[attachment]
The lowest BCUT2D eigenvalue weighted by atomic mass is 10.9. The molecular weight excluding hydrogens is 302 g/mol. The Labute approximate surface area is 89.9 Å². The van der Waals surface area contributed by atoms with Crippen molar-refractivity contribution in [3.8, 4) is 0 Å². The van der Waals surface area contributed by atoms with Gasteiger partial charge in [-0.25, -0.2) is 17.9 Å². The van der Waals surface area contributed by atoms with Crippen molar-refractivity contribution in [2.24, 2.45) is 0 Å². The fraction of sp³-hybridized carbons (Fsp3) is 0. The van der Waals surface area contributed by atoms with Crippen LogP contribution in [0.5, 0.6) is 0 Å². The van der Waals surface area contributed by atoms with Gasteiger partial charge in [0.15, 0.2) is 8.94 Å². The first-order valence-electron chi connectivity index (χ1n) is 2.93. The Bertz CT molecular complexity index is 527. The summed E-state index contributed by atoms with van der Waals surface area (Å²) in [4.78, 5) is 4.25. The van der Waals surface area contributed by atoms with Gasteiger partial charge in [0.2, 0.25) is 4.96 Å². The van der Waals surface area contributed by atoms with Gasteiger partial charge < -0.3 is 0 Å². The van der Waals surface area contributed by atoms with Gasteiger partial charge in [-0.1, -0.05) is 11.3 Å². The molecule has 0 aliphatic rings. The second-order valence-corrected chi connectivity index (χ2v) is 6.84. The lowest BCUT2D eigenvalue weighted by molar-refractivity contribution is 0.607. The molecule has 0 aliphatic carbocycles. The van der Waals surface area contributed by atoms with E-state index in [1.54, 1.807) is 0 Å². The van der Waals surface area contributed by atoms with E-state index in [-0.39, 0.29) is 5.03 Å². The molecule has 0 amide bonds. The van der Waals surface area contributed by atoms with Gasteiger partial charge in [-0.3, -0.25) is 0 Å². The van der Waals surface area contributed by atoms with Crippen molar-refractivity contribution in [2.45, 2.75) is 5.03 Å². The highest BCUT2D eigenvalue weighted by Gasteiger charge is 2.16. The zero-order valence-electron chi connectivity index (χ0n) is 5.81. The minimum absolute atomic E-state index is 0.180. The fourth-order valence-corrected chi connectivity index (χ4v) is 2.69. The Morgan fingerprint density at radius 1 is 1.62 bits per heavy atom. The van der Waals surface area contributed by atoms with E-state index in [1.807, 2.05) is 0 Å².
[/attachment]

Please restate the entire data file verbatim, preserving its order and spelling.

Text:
The lowest BCUT2D eigenvalue weighted by atomic mass is 10.9. The molecular weight excluding hydrogens is 302 g/mol. The Labute approximate surface area is 89.9 Å². The van der Waals surface area contributed by atoms with Crippen molar-refractivity contribution in [3.8, 4) is 0 Å². The van der Waals surface area contributed by atoms with Gasteiger partial charge in [-0.25, -0.2) is 17.9 Å². The van der Waals surface area contributed by atoms with Crippen molar-refractivity contribution in [2.24, 2.45) is 0 Å². The fraction of sp³-hybridized carbons (Fsp3) is 0. The van der Waals surface area contributed by atoms with Crippen LogP contribution in [0.5, 0.6) is 0 Å². The van der Waals surface area contributed by atoms with Gasteiger partial charge in [0.15, 0.2) is 8.94 Å². The first-order valence-electron chi connectivity index (χ1n) is 2.93. The Bertz CT molecular complexity index is 527. The summed E-state index contributed by atoms with van der Waals surface area (Å²) in [4.78, 5) is 4.25. The van der Waals surface area contributed by atoms with Gasteiger partial charge in [0.2, 0.25) is 4.96 Å². The van der Waals surface area contributed by atoms with Gasteiger partial charge < -0.3 is 0 Å². The van der Waals surface area contributed by atoms with Gasteiger partial charge in [-0.1, -0.05) is 11.3 Å². The molecule has 0 aliphatic rings. The second-order valence-corrected chi connectivity index (χ2v) is 6.84. The lowest BCUT2D eigenvalue weighted by molar-refractivity contribution is 0.607. The molecule has 0 aliphatic carbocycles. The van der Waals surface area contributed by atoms with E-state index in [1.54, 1.807) is 0 Å². The van der Waals surface area contributed by atoms with E-state index in [-0.39, 0.29) is 5.03 Å². The molecule has 0 amide bonds. The van der Waals surface area contributed by atoms with Gasteiger partial charge in [-0.3, -0.25) is 0 Å². The van der Waals surface area contributed by atoms with Crippen molar-refractivity contribution in [2.45, 2.75) is 5.03 Å². The highest BCUT2D eigenvalue weighted by Gasteiger charge is 2.16. The zero-order valence-electron chi connectivity index (χ0n) is 5.81. The minimum absolute atomic E-state index is 0.180. The fourth-order valence-corrected chi connectivity index (χ4v) is 2.69. The Morgan fingerprint density at radius 1 is 1.62 bits per heavy atom. The van der Waals surface area contributed by atoms with E-state index in [1.807, 2.05) is 0 Å².